BLACKVALUE: BLACK'S BRIGHT FUTURE
The center console in the car. The filing trays in the office. The laptop casing. The telephone, the monitor, the keyboard. All of these objects are made of black plastic. But they are not destined to live forever. What happens to them then?
At present, approximately 50 % of plastic waste is recycled in Europe. The recycling method most frequently used is thermal recycling, where the waste is incinerated to generate energy. The recyclate produced during the material recycling process is used to produce a new product. The recycling process is, however, complicated by the large number of plastics as well as the different types of additives such as colorants, plasticizers, flame retardants or UV blockers. Products that are produced from mixed recyclate have poorer material properties than products made from new plastics. End products of equal value are, however, essential to achieve a closed recycling loop. Sorting systems that are capable of identifying materials and are used in plastics recycling must therefore also be capable of correctly classifying material types.
The most efficient plastics recycling techniques currently available use hyperspectral cameras. When sorting black or very dark plastics, the reflected part in the visible as well as in the infrared wavelength range is, however, insufficient as black almost completely absorbs the spectrum. The increased use of composite materials also poses as yet unresolved problems in the area of quality control due to the fact that the materials are identified solely on the basis of their surface.
Raw materials from scrap
The tonnage price for plastic waste with a high degree of purity is significantly higher than the price for low purity waste. Given that the economic potential of black plastic waste amounts to approx. one billion euro, recyclers are now using technically sophisticated methods in an attempt to sort the plastic fragments according to type. The Fraunhofer-Gesellschaft has set up a strategic alliance to exploit this potential. The alliance comprises the Fraunhofer institutes FHR, IAIS and IOSB. Under the management of Fraunhofer FHR, the research activities of the three participating institutes are pooled in the project blackValue®. The central aim of this initiative is the development of a real-time capable sensor and evaluation system for the identification of plastic materials, particularly for the recycling of black plastics. The system currently operates at up to 94 GHz. In the current development phase, the frequency has been raised to 120 GHz to achieve even better results. Here, the researchers are using a state-of-the-art radar camera in the terahertz range together with conventional sensors. The research conducted by Fraunhofer FHR in the areas of radar technology and chip design have led to the development of cost-effective, highly integrated radar systems on a silicon-germanium basis.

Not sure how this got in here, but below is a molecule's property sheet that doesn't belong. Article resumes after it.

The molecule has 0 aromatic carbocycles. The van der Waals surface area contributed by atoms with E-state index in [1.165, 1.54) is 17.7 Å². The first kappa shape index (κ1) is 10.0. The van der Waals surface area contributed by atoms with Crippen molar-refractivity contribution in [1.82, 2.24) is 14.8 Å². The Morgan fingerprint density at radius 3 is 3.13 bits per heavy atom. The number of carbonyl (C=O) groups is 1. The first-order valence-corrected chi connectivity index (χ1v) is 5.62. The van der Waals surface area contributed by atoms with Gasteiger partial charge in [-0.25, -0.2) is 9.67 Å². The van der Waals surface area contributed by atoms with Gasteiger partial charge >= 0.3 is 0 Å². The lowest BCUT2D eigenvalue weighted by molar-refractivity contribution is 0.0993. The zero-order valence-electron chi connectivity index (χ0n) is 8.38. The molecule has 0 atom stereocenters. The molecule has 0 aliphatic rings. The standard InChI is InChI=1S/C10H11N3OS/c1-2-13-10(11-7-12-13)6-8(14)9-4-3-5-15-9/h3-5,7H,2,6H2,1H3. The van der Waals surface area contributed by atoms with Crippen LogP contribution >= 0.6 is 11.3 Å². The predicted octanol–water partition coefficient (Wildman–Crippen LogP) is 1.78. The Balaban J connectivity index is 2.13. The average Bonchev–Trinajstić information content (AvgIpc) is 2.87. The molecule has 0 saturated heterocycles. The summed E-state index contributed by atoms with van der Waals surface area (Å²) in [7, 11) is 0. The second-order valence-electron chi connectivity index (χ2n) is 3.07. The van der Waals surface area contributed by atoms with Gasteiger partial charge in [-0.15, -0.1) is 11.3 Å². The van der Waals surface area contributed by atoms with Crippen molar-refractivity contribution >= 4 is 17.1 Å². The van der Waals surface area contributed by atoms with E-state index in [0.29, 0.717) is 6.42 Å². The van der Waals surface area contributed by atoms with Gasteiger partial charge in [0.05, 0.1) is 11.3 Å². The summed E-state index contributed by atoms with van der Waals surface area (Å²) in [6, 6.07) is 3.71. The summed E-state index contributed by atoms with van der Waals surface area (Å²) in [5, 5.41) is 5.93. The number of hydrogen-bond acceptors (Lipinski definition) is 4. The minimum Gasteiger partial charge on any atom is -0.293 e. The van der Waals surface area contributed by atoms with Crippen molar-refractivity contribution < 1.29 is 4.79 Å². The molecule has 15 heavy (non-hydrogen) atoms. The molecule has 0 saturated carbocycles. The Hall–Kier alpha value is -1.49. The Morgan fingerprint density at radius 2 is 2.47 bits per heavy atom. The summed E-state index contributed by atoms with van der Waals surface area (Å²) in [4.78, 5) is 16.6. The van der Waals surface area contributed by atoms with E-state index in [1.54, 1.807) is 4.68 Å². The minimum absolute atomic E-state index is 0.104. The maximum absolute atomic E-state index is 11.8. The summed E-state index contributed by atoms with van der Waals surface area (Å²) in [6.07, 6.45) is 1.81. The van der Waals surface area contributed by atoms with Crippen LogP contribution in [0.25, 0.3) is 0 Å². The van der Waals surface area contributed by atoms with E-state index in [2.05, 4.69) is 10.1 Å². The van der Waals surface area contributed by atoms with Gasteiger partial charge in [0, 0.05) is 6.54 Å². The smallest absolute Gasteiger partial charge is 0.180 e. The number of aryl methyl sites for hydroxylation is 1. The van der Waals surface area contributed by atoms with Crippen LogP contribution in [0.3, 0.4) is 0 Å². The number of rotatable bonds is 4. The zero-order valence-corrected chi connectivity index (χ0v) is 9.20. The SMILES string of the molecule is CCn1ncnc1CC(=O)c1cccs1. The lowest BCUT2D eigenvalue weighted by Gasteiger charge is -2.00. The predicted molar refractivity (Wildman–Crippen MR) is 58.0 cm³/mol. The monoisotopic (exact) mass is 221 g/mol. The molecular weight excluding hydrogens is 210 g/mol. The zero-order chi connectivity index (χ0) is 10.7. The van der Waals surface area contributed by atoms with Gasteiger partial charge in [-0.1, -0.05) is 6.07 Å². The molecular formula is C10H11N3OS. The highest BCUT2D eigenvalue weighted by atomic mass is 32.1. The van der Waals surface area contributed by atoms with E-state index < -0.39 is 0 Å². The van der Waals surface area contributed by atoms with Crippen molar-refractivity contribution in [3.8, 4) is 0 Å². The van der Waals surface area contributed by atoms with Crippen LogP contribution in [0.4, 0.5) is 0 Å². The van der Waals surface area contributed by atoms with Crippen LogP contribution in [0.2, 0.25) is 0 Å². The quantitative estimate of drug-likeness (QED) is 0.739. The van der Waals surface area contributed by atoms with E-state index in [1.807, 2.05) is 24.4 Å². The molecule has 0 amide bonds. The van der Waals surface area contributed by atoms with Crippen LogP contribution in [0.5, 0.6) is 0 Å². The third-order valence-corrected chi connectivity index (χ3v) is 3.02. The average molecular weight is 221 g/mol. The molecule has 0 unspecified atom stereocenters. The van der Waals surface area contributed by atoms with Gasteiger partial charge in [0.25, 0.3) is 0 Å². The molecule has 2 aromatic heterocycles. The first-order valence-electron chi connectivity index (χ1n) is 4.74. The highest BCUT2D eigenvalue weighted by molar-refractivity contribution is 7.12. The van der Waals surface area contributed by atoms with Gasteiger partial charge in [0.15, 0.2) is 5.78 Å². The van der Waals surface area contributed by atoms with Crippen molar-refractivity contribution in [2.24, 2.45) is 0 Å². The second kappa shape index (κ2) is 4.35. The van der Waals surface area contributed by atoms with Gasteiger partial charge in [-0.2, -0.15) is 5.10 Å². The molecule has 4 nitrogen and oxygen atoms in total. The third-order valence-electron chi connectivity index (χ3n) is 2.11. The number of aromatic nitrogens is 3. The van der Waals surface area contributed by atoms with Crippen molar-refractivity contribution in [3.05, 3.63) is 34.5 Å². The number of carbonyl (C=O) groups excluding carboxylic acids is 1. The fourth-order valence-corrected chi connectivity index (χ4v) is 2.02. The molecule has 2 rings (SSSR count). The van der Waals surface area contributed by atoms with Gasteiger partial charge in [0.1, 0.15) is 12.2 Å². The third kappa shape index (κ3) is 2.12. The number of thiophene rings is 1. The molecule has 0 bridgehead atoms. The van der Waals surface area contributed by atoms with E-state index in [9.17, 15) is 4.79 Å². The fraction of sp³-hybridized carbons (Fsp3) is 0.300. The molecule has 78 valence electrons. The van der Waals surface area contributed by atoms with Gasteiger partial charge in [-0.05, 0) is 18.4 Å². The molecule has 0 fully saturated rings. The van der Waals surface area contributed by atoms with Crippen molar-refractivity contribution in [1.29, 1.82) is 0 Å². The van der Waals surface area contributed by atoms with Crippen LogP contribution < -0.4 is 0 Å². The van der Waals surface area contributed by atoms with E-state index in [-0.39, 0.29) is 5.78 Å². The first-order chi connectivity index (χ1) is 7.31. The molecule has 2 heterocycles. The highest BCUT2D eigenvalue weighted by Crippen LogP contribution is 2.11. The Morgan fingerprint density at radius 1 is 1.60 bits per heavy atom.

The secret to success: teamwork
A full spectroscopic analysis over a large terahertz range is not economically viable due to the large amount of hardware that would be needed. The researchers at Fraunhofer FHR therefore decided to use a little trick: they evaluate a frequency range with a very low bandwidth in the lower terahertz range and at the same time keep an eye on the availability of commercial system components. This optimization does, however, place special demands on the evaluation algorithms that are used.
To respond to these demands and ensure correct allocation, Fraunhofer IAIS uses algorithms from the area of machine learning. In this subfield of computer science, an algorithm is trained within the framework of an initial test phase. In the subsequent detection phase, the developer shows the system further samples and the system must allocate the samples to the various types on the basis of its training. The algorithm currently has a precision rate of 94-99 %.
A corresponding prototype for sorting plastic waste is being developed at Fraunhofer IOSB. The plastic waste is placed on a conveyor belt and passes the FHR camera at a speed of two to three meters per second, whereby the system needs just 35 milliseconds to decide whether or not the plastic particle should be blown out. Just two persons are needed to load and unload the system. The system has a throughput of approximately 30 tons per second.
With blackValue®, it is now possible to recycle black plastics on an industrial scale thanks to the clean separation of plastics according to type or color and increased economic efficiency.